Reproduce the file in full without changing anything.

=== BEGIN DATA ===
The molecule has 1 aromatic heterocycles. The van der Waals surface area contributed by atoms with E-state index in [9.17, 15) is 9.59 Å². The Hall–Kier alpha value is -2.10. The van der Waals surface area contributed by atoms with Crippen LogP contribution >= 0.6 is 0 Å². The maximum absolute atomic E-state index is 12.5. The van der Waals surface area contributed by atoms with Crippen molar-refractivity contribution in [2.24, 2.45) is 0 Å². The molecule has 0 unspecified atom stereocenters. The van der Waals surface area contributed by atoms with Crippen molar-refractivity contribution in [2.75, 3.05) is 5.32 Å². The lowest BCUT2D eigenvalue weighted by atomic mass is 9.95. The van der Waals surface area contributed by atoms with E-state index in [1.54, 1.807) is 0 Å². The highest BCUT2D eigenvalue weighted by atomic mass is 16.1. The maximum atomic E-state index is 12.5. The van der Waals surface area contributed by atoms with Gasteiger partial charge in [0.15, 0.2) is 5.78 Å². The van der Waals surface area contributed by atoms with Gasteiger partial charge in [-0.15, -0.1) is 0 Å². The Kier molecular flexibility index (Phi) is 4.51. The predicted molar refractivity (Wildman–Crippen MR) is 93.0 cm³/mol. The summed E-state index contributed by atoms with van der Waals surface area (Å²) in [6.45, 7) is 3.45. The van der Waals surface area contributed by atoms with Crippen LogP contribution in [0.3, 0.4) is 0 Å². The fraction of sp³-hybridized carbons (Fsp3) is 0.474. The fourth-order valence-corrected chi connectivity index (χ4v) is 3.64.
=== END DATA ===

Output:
The molecule has 1 aromatic heterocycles. The van der Waals surface area contributed by atoms with E-state index in [9.17, 15) is 9.59 Å². The Hall–Kier alpha value is -2.10. The van der Waals surface area contributed by atoms with Crippen LogP contribution >= 0.6 is 0 Å². The maximum absolute atomic E-state index is 12.5. The van der Waals surface area contributed by atoms with Crippen molar-refractivity contribution in [2.24, 2.45) is 0 Å². The molecule has 0 unspecified atom stereocenters. The van der Waals surface area contributed by atoms with Crippen molar-refractivity contribution in [2.75, 3.05) is 5.32 Å². The lowest BCUT2D eigenvalue weighted by atomic mass is 9.95. The van der Waals surface area contributed by atoms with E-state index in [1.54, 1.807) is 0 Å². The highest BCUT2D eigenvalue weighted by atomic mass is 16.1. The maximum atomic E-state index is 12.5. The van der Waals surface area contributed by atoms with Gasteiger partial charge in [0.15, 0.2) is 5.78 Å². The van der Waals surface area contributed by atoms with Gasteiger partial charge in [-0.15, -0.1) is 0 Å². The Kier molecular flexibility index (Phi) is 4.51. The predicted molar refractivity (Wildman–Crippen MR) is 93.0 cm³/mol. The summed E-state index contributed by atoms with van der Waals surface area (Å²) in [6.45, 7) is 3.45. The van der Waals surface area contributed by atoms with Crippen LogP contribution in [0.3, 0.4) is 0 Å². The fraction of sp³-hybridized carbons (Fsp3) is 0.474. The fourth-order valence-corrected chi connectivity index (χ4v) is 3.64.